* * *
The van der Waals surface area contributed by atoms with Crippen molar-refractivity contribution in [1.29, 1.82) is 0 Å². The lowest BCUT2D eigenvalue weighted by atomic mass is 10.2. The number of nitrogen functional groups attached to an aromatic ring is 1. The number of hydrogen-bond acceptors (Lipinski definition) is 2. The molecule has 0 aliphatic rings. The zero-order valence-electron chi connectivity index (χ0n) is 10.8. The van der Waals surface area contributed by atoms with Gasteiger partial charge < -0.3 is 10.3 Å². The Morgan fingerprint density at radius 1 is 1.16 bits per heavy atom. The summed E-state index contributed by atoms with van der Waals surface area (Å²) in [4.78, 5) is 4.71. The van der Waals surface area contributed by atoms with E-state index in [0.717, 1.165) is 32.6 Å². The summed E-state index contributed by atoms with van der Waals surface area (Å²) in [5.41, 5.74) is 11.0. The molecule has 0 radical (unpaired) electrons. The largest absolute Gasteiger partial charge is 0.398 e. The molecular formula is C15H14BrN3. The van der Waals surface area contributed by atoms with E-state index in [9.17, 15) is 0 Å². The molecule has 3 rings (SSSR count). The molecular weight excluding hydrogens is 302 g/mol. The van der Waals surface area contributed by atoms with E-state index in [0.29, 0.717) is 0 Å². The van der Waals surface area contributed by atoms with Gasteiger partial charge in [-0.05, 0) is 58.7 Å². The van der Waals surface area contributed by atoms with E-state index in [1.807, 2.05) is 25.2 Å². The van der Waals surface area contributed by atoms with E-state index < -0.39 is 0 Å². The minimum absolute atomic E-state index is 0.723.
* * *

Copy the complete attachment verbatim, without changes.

The van der Waals surface area contributed by atoms with Crippen molar-refractivity contribution in [1.29, 1.82) is 0 Å². The lowest BCUT2D eigenvalue weighted by atomic mass is 10.2. The number of nitrogen functional groups attached to an aromatic ring is 1. The number of hydrogen-bond acceptors (Lipinski definition) is 2. The molecule has 0 aliphatic rings. The zero-order valence-electron chi connectivity index (χ0n) is 10.8. The van der Waals surface area contributed by atoms with Gasteiger partial charge < -0.3 is 10.3 Å². The Morgan fingerprint density at radius 1 is 1.16 bits per heavy atom. The summed E-state index contributed by atoms with van der Waals surface area (Å²) in [4.78, 5) is 4.71. The van der Waals surface area contributed by atoms with E-state index in [0.717, 1.165) is 32.6 Å². The summed E-state index contributed by atoms with van der Waals surface area (Å²) in [5.41, 5.74) is 11.0. The molecule has 0 radical (unpaired) electrons. The largest absolute Gasteiger partial charge is 0.398 e. The molecular formula is C15H14BrN3. The van der Waals surface area contributed by atoms with E-state index in [9.17, 15) is 0 Å². The molecule has 3 rings (SSSR count). The molecular weight excluding hydrogens is 302 g/mol. The van der Waals surface area contributed by atoms with E-state index in [0.29, 0.717) is 0 Å². The van der Waals surface area contributed by atoms with Gasteiger partial charge in [-0.05, 0) is 58.7 Å². The van der Waals surface area contributed by atoms with E-state index in [1.807, 2.05) is 25.2 Å². The van der Waals surface area contributed by atoms with E-state index < -0.39 is 0 Å². The minimum absolute atomic E-state index is 0.723.